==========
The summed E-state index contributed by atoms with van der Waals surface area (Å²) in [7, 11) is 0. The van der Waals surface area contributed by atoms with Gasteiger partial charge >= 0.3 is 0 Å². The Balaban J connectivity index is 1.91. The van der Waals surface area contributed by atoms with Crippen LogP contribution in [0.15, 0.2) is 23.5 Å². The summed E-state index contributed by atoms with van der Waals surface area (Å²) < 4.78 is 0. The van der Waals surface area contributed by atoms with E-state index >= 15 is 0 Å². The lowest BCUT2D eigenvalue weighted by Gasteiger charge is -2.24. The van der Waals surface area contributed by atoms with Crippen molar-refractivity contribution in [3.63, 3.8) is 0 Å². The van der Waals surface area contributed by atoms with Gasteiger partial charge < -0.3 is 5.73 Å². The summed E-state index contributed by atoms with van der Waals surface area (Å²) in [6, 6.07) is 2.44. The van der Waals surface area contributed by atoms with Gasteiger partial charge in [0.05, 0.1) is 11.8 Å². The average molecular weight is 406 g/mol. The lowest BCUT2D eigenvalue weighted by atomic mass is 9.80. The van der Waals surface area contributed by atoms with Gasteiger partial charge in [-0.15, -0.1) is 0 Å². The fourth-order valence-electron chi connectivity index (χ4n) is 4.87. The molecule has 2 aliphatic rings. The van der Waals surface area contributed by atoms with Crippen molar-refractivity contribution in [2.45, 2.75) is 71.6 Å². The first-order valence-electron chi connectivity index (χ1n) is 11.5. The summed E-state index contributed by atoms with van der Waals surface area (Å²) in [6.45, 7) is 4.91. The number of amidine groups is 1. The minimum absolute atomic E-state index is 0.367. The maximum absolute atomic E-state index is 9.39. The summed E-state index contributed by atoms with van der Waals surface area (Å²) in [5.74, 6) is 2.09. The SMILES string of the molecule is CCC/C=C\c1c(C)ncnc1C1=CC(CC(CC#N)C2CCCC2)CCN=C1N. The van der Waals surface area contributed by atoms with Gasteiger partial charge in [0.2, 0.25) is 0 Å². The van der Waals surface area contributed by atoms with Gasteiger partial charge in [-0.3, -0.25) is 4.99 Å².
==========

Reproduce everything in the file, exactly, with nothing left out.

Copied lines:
The summed E-state index contributed by atoms with van der Waals surface area (Å²) in [7, 11) is 0. The van der Waals surface area contributed by atoms with Gasteiger partial charge >= 0.3 is 0 Å². The Balaban J connectivity index is 1.91. The van der Waals surface area contributed by atoms with Crippen LogP contribution in [0.15, 0.2) is 23.5 Å². The summed E-state index contributed by atoms with van der Waals surface area (Å²) < 4.78 is 0. The van der Waals surface area contributed by atoms with E-state index >= 15 is 0 Å². The lowest BCUT2D eigenvalue weighted by Gasteiger charge is -2.24. The van der Waals surface area contributed by atoms with Crippen molar-refractivity contribution in [3.63, 3.8) is 0 Å². The van der Waals surface area contributed by atoms with Gasteiger partial charge < -0.3 is 5.73 Å². The summed E-state index contributed by atoms with van der Waals surface area (Å²) in [6, 6.07) is 2.44. The van der Waals surface area contributed by atoms with Gasteiger partial charge in [0.05, 0.1) is 11.8 Å². The average molecular weight is 406 g/mol. The lowest BCUT2D eigenvalue weighted by atomic mass is 9.80. The van der Waals surface area contributed by atoms with Gasteiger partial charge in [-0.15, -0.1) is 0 Å². The fourth-order valence-electron chi connectivity index (χ4n) is 4.87. The molecule has 2 aliphatic rings. The van der Waals surface area contributed by atoms with Crippen molar-refractivity contribution in [2.45, 2.75) is 71.6 Å². The first-order valence-electron chi connectivity index (χ1n) is 11.5. The summed E-state index contributed by atoms with van der Waals surface area (Å²) in [6.45, 7) is 4.91. The number of amidine groups is 1. The minimum absolute atomic E-state index is 0.367. The maximum absolute atomic E-state index is 9.39. The summed E-state index contributed by atoms with van der Waals surface area (Å²) in [5.74, 6) is 2.09. The SMILES string of the molecule is CCC/C=C\c1c(C)ncnc1C1=CC(CC(CC#N)C2CCCC2)CCN=C1N. The van der Waals surface area contributed by atoms with Gasteiger partial charge in [0.2, 0.25) is 0 Å². The van der Waals surface area contributed by atoms with Gasteiger partial charge in [-0.3, -0.25) is 4.99 Å².